Oil rebounded on Friday as a new COVID-19 treatment showed promising results, but rising number of coronavirus cases continued to weigh on the market.
Oil gained 2.4 percent in New York on Friday, but still fell for the week. The market followed stocks higher after Gilead Sciences Inc said its remdesivir treatment cut COVID-19 mortality risk by 62 percent.
Still, the coronavirus pandemic is far from easing around the world and the International Energy Agency (IEA) said a jump in cases could derail the market recovery.
“If there’s one positive today concerning oil and the virus, it’s the news about remdesivir,” said Michael Hiley, head of over-the-counter energy trading at New York-based LPS Futures LLC. “Still, you can’t help but try and dig into the new virus numbers that come out each day.”
West Texas intermediate for July delivery on Friday rose 2.4 percent to US$40.55 a barrel, down 0.3 percent for the week.
The global benchmark Brent crude on Friday added 2.1 percent to 43.24 a barrel, up 1 percent weekly.
Crude has struggled to extend a recent rally as traders weigh fresh outbreaks of the virus. California, Texas and Florida have recorded some of their biggest daily gains in cases and deaths this week. There is a growing risk that a resurgence will impede efforts to reopen the US economy.
“Until the economy is wide open again, it’s hard to imagine oil consistently back up to where it was before the pandemic,” Hiley said.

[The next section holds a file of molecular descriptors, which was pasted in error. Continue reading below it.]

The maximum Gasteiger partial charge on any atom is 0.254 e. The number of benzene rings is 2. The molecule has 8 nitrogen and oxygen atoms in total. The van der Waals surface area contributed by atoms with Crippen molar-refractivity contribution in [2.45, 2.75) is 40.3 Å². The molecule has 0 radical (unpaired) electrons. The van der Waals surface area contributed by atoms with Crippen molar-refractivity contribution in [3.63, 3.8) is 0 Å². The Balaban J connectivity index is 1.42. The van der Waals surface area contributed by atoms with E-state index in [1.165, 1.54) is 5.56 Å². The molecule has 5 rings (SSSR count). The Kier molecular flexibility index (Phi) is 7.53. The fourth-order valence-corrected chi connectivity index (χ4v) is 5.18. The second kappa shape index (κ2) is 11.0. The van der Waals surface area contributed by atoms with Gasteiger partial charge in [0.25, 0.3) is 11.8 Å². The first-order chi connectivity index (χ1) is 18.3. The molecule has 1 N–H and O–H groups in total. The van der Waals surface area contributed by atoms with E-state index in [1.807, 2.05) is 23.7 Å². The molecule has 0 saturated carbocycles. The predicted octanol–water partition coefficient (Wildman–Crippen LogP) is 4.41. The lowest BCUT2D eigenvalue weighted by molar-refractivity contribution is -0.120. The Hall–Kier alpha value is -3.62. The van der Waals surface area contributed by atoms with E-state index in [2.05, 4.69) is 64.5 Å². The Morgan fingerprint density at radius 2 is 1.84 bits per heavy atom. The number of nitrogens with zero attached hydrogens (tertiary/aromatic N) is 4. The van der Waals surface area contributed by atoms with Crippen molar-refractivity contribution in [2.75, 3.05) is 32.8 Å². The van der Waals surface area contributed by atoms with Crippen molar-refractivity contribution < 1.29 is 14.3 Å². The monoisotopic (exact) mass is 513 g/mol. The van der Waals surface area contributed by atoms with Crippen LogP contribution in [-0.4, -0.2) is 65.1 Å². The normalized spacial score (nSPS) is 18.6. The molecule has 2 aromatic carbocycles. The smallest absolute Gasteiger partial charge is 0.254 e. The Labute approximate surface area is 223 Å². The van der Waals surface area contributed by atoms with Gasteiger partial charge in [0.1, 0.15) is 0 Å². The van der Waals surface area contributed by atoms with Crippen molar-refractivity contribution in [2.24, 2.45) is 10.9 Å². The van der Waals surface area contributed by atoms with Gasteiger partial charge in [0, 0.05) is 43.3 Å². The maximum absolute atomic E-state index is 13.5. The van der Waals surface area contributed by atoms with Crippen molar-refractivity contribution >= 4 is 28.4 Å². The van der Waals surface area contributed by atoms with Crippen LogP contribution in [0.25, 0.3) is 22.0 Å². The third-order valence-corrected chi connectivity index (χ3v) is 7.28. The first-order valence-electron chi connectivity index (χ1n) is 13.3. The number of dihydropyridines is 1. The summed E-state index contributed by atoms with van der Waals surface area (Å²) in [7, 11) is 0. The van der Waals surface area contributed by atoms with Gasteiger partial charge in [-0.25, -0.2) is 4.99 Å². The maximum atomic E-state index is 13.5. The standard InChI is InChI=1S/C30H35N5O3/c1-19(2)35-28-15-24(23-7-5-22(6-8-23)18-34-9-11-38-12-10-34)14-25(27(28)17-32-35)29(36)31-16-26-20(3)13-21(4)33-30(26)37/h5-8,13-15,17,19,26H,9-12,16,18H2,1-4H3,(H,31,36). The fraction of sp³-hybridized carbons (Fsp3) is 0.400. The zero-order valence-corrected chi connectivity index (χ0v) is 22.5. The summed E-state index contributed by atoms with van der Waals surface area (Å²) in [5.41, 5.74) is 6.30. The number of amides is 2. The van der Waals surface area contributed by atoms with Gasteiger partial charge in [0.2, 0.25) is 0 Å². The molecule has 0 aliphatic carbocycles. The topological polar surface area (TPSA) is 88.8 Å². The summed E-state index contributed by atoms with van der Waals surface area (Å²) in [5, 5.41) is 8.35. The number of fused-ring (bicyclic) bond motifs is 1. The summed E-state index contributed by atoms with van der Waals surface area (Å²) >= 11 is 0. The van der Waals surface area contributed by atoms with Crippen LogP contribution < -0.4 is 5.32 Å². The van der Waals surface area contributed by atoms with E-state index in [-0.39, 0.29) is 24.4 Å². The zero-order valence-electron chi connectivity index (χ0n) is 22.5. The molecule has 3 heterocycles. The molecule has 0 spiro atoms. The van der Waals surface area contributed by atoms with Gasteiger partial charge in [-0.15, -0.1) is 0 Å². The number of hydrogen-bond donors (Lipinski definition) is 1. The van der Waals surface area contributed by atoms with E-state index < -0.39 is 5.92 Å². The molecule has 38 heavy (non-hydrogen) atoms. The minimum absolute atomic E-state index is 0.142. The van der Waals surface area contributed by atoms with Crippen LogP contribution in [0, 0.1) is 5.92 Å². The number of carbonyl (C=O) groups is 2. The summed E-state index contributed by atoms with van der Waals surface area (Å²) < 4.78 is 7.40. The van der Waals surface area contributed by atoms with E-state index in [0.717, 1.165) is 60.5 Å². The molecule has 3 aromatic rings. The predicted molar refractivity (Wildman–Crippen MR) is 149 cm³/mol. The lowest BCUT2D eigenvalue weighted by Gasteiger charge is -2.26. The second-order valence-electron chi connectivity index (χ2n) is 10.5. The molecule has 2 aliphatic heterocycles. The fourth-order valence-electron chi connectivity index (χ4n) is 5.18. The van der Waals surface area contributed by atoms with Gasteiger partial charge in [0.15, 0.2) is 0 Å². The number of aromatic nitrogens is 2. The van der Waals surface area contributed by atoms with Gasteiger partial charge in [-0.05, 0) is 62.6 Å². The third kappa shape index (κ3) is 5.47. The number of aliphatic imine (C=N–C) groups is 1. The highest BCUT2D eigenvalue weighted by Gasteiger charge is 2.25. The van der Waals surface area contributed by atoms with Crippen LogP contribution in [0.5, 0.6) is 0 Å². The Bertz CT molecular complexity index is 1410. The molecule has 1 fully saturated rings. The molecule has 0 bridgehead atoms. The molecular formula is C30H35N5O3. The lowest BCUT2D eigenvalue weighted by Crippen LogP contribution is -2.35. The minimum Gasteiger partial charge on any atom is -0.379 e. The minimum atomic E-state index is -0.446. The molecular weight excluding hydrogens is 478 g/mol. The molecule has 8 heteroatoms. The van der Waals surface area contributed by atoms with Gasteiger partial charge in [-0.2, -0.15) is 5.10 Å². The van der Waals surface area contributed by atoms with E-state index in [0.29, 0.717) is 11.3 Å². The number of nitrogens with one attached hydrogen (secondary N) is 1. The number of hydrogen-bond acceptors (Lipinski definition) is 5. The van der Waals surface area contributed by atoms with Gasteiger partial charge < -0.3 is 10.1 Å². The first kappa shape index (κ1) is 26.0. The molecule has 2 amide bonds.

“America is still in the throes of the pandemic and this spells bad news for the oil demand outlook,” said Stephen Brenock, an analyst at brokerage PVM Oil Associates. “Against this backdrop, upside potential for oil prices will remain in short supply.”
While the IEA has said that demand should rebound sharply over the next three months as economic activity resumes, it also said that a flare-up of the virus, which is raging across several US states and re-emerging in Asia, is “casting a shadow over the outlook.”
Supply could also become more abundant as Libya’s National Oil Corp announced that it would lift force majeure on all exports following months of near-zero shipments.
The Kriti Bastion tanker has started loading 730,000 barrels of crude at Es Sider, with the cargo heading to Italy, according to port operator Waha Oil Co.
Meanwhile, Iran is expanding its oil production capacity in anticipation that an eventual end of sanctions would allow it to wrest back its share of the global crude market, Iranian Minister of Oil Bijan Namdar Zanganeh said.
“It’s true that our output is low because of cruel and illegal sanctions, but things won’t stay the same,“ Zanganeh said in a speech broadcast on state television. “We need to increase our production capacity to be able to return to the market in full force and restore our share whenever necessary.”
The statements were made on the sidelines of a deal-signing ceremony for the development of Yaran, an oil deposit in the Khuzestan Province in the south of Iran. The deposit is shared with Iraq.
Iran’s crude exports took a major hit after the US withdrew from Iran’s nuclear deal and imposed crippling sanctions on the nation’s economy and energy sector.
Additional reporting by staff writer
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